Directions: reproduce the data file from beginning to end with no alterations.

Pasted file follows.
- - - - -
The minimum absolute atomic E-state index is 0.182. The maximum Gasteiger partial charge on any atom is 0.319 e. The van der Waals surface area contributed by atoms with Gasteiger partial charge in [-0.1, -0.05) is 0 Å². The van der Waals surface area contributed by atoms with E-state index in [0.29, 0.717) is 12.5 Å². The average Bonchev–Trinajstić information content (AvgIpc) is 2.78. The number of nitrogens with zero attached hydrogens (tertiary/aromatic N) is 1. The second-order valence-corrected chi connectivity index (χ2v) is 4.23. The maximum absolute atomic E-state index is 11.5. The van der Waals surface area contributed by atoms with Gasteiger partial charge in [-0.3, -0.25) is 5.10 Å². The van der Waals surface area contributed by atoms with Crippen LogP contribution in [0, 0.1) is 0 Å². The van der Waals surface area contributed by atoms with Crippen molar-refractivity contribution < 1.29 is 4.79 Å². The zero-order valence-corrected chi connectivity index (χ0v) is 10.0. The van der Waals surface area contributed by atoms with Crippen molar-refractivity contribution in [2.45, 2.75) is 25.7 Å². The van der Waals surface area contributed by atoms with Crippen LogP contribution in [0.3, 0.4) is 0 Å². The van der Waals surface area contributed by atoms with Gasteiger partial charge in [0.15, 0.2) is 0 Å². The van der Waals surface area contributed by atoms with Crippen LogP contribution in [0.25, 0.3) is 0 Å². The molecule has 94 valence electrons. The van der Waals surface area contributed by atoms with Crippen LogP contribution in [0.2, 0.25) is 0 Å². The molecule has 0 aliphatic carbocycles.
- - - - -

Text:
The minimum absolute atomic E-state index is 0.182. The maximum Gasteiger partial charge on any atom is 0.319 e. The van der Waals surface area contributed by atoms with Gasteiger partial charge in [-0.1, -0.05) is 0 Å². The van der Waals surface area contributed by atoms with E-state index in [0.29, 0.717) is 12.5 Å². The average Bonchev–Trinajstić information content (AvgIpc) is 2.78. The number of nitrogens with zero attached hydrogens (tertiary/aromatic N) is 1. The second-order valence-corrected chi connectivity index (χ2v) is 4.23. The maximum absolute atomic E-state index is 11.5. The van der Waals surface area contributed by atoms with Gasteiger partial charge in [-0.3, -0.25) is 5.10 Å². The van der Waals surface area contributed by atoms with Crippen LogP contribution in [0, 0.1) is 0 Å². The van der Waals surface area contributed by atoms with Crippen molar-refractivity contribution < 1.29 is 4.79 Å². The zero-order valence-corrected chi connectivity index (χ0v) is 10.0. The van der Waals surface area contributed by atoms with Crippen molar-refractivity contribution in [2.45, 2.75) is 25.7 Å². The van der Waals surface area contributed by atoms with Crippen LogP contribution in [0.3, 0.4) is 0 Å². The van der Waals surface area contributed by atoms with Gasteiger partial charge in [0.15, 0.2) is 0 Å². The van der Waals surface area contributed by atoms with Crippen LogP contribution in [0.25, 0.3) is 0 Å². The molecule has 94 valence electrons. The van der Waals surface area contributed by atoms with Crippen LogP contribution in [0.2, 0.25) is 0 Å². The molecule has 0 aliphatic carbocycles.